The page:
If Daddy King represented the former style, The Rev. Peter Marshall, a mid-century Presbyterian pastor, was representative of the latter.  His preaching, based on the folksy manner of the storytelling of his Scottish youth and honed in his early career as a youth pastor, would gradually transform the expectations of congregations in mainstream Christian churches.  Although it would take some time, Marshall's preaching would become the standard in all but the stodgiest of churches by the end of the 20th century.

Peter Marshall was born by in The Lowlands of Scotland, not far from Glasgow, in 1902.  At the age of 24, he moved to the United States to attend Columbia Theological Seminary, a Presbyterian educational powerhouse in Decatur, Georgia.  Upon graduation and ordination, Marshall served in a small parish in rural Georgia, then an urban parish in Atlanta.  His preaching brought him much attention as he was found equally accessible by young and old alike.

Sometimes a parish, long thought of as steady if non-experimental, will decide, either through the deliberate choices of its leadership, because of necessity, or via divine inspiration, to depart from what it has known for decades and strive to re-cast itself in the face of a changing age.  The New York Avenue Presbyterian Church in Washington, D.C. had become moribund by the late 1930's, so its elders decided to call as their next pastor Peter Marshall, who was young, just 35 years old, and an immigrant.  He came from a poor family; his wife made her own clothes.  Yet, the leadership of the Church known by its nick-name "The Church of the Presidents", the church that Abraham Lincoln faithfully attended while in residence at the White House just a few blocks away, took a chance on a Scotsman with nothing to offer except a pure sense of the Gospel and the most engaging preaching that anyone had ever experienced.  It should come as no surprise that Marshall saved the church; it would never again be moribund.  In 1946, in addition to his other duties, Marshall was appointed the official chaplain of the US Senate, a post he would hold until his death.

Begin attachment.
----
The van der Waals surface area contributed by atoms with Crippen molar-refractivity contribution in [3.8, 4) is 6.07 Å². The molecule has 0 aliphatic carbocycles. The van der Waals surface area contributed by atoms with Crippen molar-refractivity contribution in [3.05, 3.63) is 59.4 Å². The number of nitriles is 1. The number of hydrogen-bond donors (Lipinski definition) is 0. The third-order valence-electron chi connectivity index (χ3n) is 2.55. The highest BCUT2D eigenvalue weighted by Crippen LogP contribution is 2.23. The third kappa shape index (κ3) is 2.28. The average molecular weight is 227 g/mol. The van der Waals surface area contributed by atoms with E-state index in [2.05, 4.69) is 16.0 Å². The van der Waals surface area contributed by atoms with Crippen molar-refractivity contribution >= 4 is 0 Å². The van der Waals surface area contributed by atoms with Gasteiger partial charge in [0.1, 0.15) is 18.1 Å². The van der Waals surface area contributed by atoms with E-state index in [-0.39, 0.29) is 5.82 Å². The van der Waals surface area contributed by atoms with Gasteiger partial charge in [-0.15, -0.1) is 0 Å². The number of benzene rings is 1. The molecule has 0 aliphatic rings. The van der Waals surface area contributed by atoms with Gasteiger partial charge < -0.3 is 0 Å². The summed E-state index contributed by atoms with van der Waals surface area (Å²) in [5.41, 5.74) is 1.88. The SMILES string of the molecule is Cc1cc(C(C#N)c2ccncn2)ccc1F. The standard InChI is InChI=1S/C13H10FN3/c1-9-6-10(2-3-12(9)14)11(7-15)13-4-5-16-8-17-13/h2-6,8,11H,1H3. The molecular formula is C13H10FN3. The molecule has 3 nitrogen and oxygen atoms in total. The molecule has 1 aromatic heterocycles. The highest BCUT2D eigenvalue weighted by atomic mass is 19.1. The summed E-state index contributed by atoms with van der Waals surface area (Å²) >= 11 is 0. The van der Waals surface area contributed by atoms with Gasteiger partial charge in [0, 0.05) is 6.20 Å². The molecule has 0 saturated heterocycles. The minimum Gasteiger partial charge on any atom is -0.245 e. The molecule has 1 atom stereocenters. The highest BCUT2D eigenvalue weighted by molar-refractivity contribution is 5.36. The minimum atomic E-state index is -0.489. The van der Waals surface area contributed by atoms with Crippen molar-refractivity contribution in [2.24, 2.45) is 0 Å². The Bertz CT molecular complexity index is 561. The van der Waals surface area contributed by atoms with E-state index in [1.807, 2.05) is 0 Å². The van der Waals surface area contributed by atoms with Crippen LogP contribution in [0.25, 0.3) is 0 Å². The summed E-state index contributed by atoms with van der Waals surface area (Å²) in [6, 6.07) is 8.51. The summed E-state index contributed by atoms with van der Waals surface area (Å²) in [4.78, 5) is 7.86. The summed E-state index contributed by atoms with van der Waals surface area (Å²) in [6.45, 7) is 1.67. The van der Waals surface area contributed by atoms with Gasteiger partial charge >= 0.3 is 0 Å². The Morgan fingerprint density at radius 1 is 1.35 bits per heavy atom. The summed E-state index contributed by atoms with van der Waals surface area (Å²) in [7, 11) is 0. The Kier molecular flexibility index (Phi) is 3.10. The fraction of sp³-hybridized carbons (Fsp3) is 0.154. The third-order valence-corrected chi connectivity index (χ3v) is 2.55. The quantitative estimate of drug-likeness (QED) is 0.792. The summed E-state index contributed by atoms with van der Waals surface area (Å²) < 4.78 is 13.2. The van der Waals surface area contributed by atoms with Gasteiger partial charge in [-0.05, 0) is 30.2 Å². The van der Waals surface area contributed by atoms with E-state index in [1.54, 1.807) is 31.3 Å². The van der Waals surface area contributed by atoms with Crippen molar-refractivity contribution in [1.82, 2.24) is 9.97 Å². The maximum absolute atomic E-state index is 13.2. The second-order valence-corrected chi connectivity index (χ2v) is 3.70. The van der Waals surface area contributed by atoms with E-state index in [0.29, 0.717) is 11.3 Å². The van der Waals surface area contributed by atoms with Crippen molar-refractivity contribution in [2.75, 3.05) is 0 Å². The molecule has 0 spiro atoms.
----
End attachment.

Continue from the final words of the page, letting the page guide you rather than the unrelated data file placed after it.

It was never easy for him, though. There were many who objected to his perspective on Jesus, his use of colloquialisms sprinkled among the rolling prose; his Scottish burr. Yet, he persevered in prayer and seemingly ceaseless action.  Still, it all took its toll and Peter Marshall died of a heart attack at the age of 46.  His legacy is such that the Presbyterian Church still holds him to be a standard of pastoral service and, particularly, preaching effectiveness.

His widow, Catherine Marshall, would become an author, including in her canon a loving portrait of her late husband entitled A Man Called Peter, which is still in print.  Hollywood would turn it into a slightly sappy but rather welcome film in 1955; it would receive a nomination for the best picture Oscar. 

In the film there is a scene that some would dismiss as standard Hollywood overreach, but it is based on fact.  Marshall was invited to preach one Sunday morning in the chapel at the US Naval Academy.  For some reason, although he had spent the week preparing a sermon, he felt called to discard it at the last moment and preach extempore on a passage from the Epistle-General of James.  Unbeknownst to him and to the midshipman and officers present, Pearl Harbor had been attacked that morning.  His sermon spoke of change and mortality in a way that the former sermon did not; in a way that was much more appropriate to the assembly that appeared before him on that historic morning: young men who were about to go off to a world war.

Although presented through the lens of professional film-makers, the scene below uses the actual text of the sermon preached by Marshall that morning, as it had been recorded and faithfully learned and presented by the actor.  Consider as you watch that this was extemporaneous preaching and not something carefully crafted and read from notes or script.